Indians Again Attack "Redskins" Trademark But On Wrong Warpath // Using FCC Worked For Blacks, Other Minorities
But public interest law professor John Banzhaf, whose FCC license challenge led to the first appearance of Blacks in significant roles on TV stations--as well as to antismoking messages on radio and television, the ban on commercials for cigarettes and little cigars, etc.--thinks they are on the wrong warpath, and should instead--or, at least in addition--oppose the renewal of FCC broadcast licenses of selected stations which continually and unnecessarily use the word "Redskins."
"Even a successful challenge to some pending 'Redskin' trademark applications would not prevent the football team or broadcasters from continuing to use this offensive word, and 17 years of repeated failures using this approach surely suggest that it will be an uphill battle likely to take a long time," says Prof. Banzhaf.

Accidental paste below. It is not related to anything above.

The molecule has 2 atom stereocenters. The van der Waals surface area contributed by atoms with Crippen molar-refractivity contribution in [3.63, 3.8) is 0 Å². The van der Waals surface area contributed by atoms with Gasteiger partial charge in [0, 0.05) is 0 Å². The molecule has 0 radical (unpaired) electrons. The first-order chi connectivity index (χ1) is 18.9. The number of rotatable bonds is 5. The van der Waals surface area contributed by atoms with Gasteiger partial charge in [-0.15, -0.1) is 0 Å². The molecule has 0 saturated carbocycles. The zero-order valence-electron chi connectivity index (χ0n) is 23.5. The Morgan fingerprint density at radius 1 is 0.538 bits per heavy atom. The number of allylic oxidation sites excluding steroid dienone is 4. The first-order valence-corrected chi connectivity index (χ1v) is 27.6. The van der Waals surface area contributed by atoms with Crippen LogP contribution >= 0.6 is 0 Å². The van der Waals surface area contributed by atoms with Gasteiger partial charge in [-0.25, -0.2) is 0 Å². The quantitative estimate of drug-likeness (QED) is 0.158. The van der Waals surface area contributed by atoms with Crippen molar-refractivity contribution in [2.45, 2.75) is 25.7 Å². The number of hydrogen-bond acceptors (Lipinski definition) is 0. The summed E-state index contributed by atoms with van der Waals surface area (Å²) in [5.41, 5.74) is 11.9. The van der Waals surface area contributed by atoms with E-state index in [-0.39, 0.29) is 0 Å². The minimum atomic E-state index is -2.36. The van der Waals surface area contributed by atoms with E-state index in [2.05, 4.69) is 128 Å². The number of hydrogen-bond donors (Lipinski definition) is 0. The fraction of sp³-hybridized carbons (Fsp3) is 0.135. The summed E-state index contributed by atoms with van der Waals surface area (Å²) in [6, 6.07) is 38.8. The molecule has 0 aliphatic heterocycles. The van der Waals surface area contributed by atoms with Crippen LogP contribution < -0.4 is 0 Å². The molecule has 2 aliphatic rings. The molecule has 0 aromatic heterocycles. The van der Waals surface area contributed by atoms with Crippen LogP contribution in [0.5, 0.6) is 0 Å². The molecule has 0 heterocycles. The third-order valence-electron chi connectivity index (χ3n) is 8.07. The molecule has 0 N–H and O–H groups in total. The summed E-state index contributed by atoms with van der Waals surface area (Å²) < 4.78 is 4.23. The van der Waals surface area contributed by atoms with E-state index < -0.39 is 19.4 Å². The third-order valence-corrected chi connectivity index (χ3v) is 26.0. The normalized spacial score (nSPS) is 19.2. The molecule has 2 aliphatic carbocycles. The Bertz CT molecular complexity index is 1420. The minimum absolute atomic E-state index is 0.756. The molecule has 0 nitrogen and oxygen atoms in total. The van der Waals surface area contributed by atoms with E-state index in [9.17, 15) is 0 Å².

On the other hand, filing an opposition to the renewal of a single broadcast license--based on the claim that the station in the District of Columbia offended African American by refusing to employ any Blacks as on-air reporters, or to feature them in other significant on-the-air roles--provided almost immediate relief to Black activists when the challenged station, as well as its major competitors, suddenly changed their policies regarding Blacks both on-the-air and in supporting positions.
Indians also could apply this strategy to the most offensive team names and mascots. With the worst offender getting regular air time being the racist Chief Wahoo.
I'd emphasize the "in addition to" portion of this idea. There's absolutely no reason Indians shouldn't pursue court cases as well as FCC license challenges.
P.S. The phrase "on the warpath" is stereotypical, of course. If Banzhaf wrote this press release himself, which seems likely...tsk tsk.
For more on the subject, see Redskins Make Children Cry and Red·skin n. Dated, Offensive, Taboo.